There was a sort of lexical chain there, but not enough to establish any real coherent and cohesive conversation. Still, the conversation got a little bit interesting when Ken expressed his opinion that politicians are not brave enough to implement real change,even if that only had me talking about how, one way or another, change will be forced upon everyone as the capitalist growth model is doomed to blow up in all our faces.

By that time, of course, either a lack of interest in what I had to say, or a lack of ability to comprehend what I was talking about had the once Mayor of London drifting back to his copy of the Guardian.

Still, it was that bit about politicians lacking courage that had our references on this small planet touching and if implementing real change means that George Osborne doesn’t get to shoot off a machine gun on holiday in Vietnam and the kleptocracy in the People’s Republic of Amnesia doesn’t get to shop in Harrods and buy property here there and everywhere, then the thought would have to be that it would be difficult for them to see it in their interests to do so, even if it should be crystal clear to all and sundry that the shit is just about to hit the frying pan.

Anyway, back to the laundry and the Iraqi guy, who works there, was watching a shia cleric on television. On my mentioning that it was a shia cleric who was spouting out the hamdullahs, the Iraqi expressed some surprise at my exopheric reference which then soon led to us getting into a conversation about this, that, and the next thing and which went all the way back to the battle of Kerbala. A conversation that sort of petered out just after the Iraqi emphasised that it is not the ordinary people who are the problem, but rather it is the politicians. Yes,  Ken, even when the shit is hitting the frying pan, it is quite difficult to see politicians implementing any solutions when the evidence would appear to suggest that they are part of the problem.

Back home and, with the laundry put neatly away, it was time to make my way to Foyles where I am writing up this post. Still, there was time for another little event before getting on the number 16 bus and, on my way to the bus stop, I started talking to a colleague. A greek lady with native speaker level English who asked me where I was going and when I said, “Foyles”, she just didn’t know where, or what “Foyles” is, and when I started talking about my conversation with Ken Livingstone her response was to ask who Ken Livingstone was, or is.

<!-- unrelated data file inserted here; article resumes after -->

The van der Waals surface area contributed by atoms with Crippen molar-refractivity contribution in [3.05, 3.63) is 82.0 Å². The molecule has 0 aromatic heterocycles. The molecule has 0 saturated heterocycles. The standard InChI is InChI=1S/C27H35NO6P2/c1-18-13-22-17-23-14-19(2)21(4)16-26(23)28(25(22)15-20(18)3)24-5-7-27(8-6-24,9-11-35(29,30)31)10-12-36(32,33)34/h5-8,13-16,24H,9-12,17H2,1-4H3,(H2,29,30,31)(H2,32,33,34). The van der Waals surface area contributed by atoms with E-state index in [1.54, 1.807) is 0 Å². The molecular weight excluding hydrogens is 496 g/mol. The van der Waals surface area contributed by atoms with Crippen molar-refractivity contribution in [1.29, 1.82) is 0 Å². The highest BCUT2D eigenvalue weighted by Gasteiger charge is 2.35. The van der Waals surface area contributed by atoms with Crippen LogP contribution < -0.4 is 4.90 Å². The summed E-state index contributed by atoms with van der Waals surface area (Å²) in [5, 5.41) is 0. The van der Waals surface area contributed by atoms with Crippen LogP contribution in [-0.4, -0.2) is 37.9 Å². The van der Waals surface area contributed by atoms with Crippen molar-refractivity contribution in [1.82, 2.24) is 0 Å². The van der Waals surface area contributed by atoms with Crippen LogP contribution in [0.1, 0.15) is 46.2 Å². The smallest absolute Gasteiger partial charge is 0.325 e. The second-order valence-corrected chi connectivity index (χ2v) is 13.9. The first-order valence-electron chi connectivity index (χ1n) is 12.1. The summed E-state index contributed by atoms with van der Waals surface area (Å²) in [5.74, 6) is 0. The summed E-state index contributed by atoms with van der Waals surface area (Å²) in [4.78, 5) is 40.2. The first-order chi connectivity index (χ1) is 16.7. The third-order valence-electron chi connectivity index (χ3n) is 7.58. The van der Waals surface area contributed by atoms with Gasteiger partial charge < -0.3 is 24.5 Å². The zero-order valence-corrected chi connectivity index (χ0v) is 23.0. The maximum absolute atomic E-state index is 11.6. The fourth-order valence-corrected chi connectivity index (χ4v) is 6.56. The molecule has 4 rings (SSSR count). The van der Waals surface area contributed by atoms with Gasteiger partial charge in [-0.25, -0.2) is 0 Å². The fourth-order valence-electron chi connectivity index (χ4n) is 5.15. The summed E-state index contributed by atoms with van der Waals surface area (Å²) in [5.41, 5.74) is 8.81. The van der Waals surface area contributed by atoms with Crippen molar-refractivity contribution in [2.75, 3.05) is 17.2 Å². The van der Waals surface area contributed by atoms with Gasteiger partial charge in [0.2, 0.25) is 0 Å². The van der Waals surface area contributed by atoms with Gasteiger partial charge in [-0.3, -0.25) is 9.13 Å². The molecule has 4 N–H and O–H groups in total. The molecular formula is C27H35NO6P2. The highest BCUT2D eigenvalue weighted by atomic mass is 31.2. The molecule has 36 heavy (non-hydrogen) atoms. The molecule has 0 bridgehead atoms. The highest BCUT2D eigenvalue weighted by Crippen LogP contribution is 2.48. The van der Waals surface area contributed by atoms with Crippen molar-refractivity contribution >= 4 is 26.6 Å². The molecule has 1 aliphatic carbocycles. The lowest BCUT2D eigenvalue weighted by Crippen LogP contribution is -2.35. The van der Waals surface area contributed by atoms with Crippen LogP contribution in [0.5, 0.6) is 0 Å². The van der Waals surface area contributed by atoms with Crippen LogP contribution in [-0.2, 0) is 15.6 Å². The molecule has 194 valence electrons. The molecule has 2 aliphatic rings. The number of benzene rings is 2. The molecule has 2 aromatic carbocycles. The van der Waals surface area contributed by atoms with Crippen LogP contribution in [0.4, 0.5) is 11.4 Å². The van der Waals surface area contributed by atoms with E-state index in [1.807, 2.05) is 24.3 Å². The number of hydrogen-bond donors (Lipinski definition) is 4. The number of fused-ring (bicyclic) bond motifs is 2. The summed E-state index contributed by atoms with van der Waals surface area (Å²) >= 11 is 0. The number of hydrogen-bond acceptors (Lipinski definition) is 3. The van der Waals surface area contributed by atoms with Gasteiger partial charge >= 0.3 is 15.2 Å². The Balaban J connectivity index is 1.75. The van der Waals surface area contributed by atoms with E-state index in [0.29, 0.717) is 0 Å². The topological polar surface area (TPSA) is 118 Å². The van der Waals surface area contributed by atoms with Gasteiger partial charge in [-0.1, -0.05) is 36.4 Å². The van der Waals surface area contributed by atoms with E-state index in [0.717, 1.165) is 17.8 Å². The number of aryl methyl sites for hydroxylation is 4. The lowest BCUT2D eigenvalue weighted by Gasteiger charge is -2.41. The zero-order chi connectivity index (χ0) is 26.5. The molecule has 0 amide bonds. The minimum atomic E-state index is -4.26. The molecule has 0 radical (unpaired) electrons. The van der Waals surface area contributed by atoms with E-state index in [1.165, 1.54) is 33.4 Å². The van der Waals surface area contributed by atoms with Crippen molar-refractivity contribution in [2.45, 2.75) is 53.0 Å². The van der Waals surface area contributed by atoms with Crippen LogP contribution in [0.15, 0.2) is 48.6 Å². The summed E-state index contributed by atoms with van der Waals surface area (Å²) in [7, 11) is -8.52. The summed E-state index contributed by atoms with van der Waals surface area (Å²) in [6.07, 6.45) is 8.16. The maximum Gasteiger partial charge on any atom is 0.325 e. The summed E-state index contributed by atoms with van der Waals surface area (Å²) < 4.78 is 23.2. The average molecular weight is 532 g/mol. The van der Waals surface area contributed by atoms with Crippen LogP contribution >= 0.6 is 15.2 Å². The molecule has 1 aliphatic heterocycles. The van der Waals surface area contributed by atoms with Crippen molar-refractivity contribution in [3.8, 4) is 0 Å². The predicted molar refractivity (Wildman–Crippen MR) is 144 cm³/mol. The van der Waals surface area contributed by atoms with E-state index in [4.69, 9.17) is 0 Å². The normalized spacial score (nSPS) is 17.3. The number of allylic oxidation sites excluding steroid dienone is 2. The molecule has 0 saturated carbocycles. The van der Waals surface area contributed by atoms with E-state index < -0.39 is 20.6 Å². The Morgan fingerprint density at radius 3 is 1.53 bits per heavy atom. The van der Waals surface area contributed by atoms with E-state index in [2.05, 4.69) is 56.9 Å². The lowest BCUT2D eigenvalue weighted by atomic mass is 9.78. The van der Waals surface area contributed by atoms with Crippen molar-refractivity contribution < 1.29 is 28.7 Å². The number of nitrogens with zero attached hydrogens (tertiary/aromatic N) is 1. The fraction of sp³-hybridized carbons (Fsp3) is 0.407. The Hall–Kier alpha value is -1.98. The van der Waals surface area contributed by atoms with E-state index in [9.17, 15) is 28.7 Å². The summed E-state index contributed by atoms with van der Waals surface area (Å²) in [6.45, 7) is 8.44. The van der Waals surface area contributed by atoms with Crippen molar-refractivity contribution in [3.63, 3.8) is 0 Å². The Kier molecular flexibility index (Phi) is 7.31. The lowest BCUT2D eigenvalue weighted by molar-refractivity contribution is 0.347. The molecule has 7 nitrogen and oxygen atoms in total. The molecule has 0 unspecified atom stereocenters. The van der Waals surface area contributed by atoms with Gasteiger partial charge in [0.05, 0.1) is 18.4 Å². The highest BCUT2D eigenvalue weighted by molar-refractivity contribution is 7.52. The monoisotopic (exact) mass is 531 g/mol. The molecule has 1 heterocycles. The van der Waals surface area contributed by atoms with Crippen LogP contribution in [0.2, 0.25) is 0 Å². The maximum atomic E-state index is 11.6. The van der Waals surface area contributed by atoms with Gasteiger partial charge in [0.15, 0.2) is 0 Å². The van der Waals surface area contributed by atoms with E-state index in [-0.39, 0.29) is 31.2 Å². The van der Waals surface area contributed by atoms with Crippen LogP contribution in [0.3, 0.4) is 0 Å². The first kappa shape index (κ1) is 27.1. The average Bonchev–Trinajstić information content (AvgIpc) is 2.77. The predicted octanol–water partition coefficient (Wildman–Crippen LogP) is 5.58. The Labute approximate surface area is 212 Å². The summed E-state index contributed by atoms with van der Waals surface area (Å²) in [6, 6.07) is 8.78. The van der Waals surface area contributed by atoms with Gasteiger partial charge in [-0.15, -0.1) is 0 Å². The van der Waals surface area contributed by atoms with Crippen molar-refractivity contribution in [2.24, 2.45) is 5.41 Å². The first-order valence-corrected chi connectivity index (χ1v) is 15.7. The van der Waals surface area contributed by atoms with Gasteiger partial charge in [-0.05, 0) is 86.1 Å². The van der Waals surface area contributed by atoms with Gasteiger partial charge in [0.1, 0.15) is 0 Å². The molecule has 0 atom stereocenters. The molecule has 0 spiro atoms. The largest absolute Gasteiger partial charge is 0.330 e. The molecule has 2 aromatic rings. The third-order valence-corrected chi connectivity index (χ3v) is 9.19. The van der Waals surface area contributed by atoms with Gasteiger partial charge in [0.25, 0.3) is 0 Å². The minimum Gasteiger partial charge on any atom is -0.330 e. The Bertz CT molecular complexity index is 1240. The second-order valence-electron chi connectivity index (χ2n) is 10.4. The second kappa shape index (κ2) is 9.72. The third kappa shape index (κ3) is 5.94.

Yes, it really is all about the reference and when I wonder why so few people read my blog, I really should be coming to the conclusion that very few people understand it and it might just be that we should talk to people in a language that is intelligible and by that I don’t just mean using words in a structured and conventional way, but rather using words and terms that person you are talking to can actually access. Now, where is that book by Slavoj Žižek I was looking for?



Posted in Uncategorized

Might have seen Ken Livingstone in Costa Coffee this morning

In London for a few weeks and I have already been here for a few days. Could swear I saw Ken Livingstone in Costa Coffee in Cricklewood this morning. An “oldish”, very casually dressed man, who would hardly cut a dash in the more chic parts of this city, but then cutting a dash was never on Ken’s agenda.

Anyway, there he was, a copy of the Guardian under his arm, coffee bought, and off he went to a nice quiet little corner of the cafe and his, no doubt, daily cognitive engagement with the latest episode of the daily drivel.

Didn’t approach him, of course! Thought about it and, perhaps, bringing up the now months old scandal of his pummeling by the media for his supposedly “anti-semitic” remarks. Thought about it and thought about having a little tête-à-tête about Ilan Pappe, the Balfour declaration, the ongoing ethnic cleansing of Palestine, ….. thought about it, but didn’t.

And then  I thought about Winston in the Chestnut Tree Cafe, but then, even if Ken didn’t betray anyone, this “oldish”, very casually dressed man, deserved to be left alone with his cup of coffee and his copy of the Guardian.

Posted in Uncategorized

Munich shootings the all clear comes through

Thomas Baumann, a police spokesman, has just declared that only one person was responsible for the shootings, but added that at this point he cannot say anything about the killer’s identity .

However, with the perpetrator having commited suicide it shouldn’t be too difficult for the authorities to construe his identity in the next couple of hours and so it is off to bed and it is with interest that I await the narrative the authorities will have put together by the time I get up tomorrow.